A women’s menstrual cycle can influence her success in quitting smoking.
According to a new study, women were more likely to quit and resist temptation after ovulation.
The study authors, writing in the journal Addiction, said the differing levels of female sex hormones were to blame.
The researchers looked at 202 women, who were asked to give up smoking either in the ‘follicular’ stage of their cycle - the period leading up to ovulation, when an egg is produced by the ovary, or the ‘luteal’ stage, the roughly two-week stage that completes the cycle.
After 30 days, 86% of the women who quit smoking during their follicular phase had ‘relapsed’, and smoked at least one cigarette.
This compared to 66% of the group who had started in their luteal phase.
The researchers said the precise reason for the result remained unclear, but suggested that hormone differences linked to the different menstrual phases could affect the severity of nicotine withdrawal symptoms felt by quitters.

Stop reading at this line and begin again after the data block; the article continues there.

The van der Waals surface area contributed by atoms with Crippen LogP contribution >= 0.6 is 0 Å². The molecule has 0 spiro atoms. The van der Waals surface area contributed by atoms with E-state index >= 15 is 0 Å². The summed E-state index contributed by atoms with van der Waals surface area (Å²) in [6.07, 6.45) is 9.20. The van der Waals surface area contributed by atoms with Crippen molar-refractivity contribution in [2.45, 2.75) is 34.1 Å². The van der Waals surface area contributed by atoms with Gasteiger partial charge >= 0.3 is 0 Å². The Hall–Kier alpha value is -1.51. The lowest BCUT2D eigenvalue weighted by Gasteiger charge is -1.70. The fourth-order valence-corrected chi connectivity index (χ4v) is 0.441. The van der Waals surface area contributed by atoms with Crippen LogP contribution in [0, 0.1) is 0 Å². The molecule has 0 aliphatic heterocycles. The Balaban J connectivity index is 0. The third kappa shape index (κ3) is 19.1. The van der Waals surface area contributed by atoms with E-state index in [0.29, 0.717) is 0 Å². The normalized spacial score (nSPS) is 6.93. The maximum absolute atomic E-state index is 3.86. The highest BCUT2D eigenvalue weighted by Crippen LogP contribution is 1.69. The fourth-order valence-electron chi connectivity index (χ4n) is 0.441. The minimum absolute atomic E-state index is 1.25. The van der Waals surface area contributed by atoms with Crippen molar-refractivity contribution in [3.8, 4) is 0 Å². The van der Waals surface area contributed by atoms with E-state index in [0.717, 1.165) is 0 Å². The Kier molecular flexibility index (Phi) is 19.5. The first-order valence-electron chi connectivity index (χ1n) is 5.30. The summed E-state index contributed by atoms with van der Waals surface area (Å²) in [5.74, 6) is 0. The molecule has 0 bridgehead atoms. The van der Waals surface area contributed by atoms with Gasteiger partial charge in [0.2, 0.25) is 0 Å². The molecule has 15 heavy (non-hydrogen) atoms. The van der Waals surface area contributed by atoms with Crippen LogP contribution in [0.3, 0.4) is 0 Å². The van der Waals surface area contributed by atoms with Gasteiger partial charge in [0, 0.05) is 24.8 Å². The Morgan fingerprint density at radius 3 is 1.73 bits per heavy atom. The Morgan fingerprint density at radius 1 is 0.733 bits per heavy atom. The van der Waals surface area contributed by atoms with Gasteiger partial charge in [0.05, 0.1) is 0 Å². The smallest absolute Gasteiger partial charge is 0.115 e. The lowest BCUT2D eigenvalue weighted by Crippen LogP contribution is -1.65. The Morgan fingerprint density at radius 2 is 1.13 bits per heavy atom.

They add that although the menstrual cycle effect was relatively small, smoking cessation is so important and difficult, every possible advantage should be exploited.
A spokesman for the charity Quit said on BBC: “Women reading this report shouldn't panic about the findings, as there's lots of help available regardless of the time of the month.”
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